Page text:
KKR Fined $30M for Breach of Fiduciary Duty

The SEC said the private equity powerhouse unfairly charged its limited partners $17 million in fees for failed buyout deals over six years.

KKR has agreed to pay nearly $30 million to settle charges that it had unfairly charged institutional investors fees for unsuccessful buyout bids, and thus allegedly breached its fiduciary duty.

According to the US Securities and Exchange Commission (SEC), the private equity giant had moved more than $17 million of “broken-deal” expenses to its flagship funds over a six-year period ending in 2011.

“Although KKR raised billions of dollars of deal capital from co-investors, it unfairly required the funds to shoulder the cost for nearly all the expenses incurred to explore potential investment opportunities that were pursued but ultimately not completed,” said Andrew Ceresney, director of the SEC’s enforcement division.

“KKR’s failure to adopt policies and procedures governing broken deal expense allocation contributed to its breach of fiduciary duty.”Over the same period, KKR incurred $338 million in similar due diligence expenses for these unsuccessful buyouts, the SEC added.

Furthermore, the regulators said KKR failed to allocate some of these fees to co-investors that included its own executives who “participated in the firm’s private equity transactions and benefited from the firm’s deal sourcing efforts.”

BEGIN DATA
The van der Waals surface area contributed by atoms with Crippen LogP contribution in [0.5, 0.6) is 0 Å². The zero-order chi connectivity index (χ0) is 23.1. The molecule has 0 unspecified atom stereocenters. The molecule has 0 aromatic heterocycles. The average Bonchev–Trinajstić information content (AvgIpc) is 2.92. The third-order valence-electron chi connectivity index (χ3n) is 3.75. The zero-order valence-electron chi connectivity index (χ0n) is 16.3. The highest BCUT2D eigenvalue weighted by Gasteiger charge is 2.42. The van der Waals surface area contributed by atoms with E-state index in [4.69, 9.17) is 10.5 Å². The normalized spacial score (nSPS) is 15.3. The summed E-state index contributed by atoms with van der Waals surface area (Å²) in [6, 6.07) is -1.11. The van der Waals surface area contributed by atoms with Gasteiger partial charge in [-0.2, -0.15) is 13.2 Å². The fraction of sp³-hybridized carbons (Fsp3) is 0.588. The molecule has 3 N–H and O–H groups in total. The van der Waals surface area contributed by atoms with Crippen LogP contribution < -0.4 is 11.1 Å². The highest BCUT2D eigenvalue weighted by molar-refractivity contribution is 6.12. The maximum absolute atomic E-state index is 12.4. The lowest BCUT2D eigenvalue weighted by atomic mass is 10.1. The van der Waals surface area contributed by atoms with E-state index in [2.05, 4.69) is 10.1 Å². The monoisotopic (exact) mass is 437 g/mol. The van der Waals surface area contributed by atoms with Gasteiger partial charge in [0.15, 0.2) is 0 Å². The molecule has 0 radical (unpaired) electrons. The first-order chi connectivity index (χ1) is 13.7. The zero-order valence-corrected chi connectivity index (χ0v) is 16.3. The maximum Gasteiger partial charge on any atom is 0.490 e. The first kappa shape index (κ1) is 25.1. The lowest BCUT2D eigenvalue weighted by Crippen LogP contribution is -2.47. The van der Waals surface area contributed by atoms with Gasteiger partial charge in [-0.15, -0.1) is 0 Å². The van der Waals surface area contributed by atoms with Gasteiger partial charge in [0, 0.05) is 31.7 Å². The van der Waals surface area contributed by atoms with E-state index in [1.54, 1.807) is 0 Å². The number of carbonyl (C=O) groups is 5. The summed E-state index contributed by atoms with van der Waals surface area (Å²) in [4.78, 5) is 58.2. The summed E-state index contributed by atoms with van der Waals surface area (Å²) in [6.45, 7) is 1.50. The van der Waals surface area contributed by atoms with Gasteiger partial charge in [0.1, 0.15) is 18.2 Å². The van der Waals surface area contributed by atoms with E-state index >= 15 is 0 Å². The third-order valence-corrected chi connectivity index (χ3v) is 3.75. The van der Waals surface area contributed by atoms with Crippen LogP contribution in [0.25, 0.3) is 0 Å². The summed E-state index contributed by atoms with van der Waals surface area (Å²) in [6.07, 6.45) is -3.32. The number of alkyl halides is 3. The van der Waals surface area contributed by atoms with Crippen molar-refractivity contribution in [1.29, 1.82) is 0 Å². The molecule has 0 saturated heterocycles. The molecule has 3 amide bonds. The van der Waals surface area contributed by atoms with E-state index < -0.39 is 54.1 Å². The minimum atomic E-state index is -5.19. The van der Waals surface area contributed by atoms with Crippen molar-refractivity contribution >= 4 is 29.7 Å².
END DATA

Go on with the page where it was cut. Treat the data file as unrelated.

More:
According to the SEC’s findings, the New York City-based firm also did not inform its investors of these expenses in limited partnership agreements or any related materials. And until 2011, KKR hadn’t implemented a written compliance policy detailing its fee allocation practices.

“KKR’s failure to adopt policies and procedures governing broken deal expense allocation contributed to its breach of fiduciary duty,” said Marshall Sprung, co-chief of the SEC’s enforcement division.

KKR neither admitted nor denied any of the SEC’s allegations.

Instead, its spokesperson said in a statement that the firm takes its fiduciary responsibilities seriously.

“KKR is firmly committed to upholding the highest governance and transparency standards, and we remain dedicated to continually enhancing our practices on behalf of our fund investors,” the spokesperson said.

Earlier this year, it was revealed KKR refunded about $8 million to pension plans in 2014 after the SEC found the firm had incorrectly allocated and failed to disclose certain fees.

“The SEC concluded that certain ‘strategy expenses’ including senior advisor fees, research fees, and broken deal expenses should have been allocated differently among investment vehicles,” KKR said in February.

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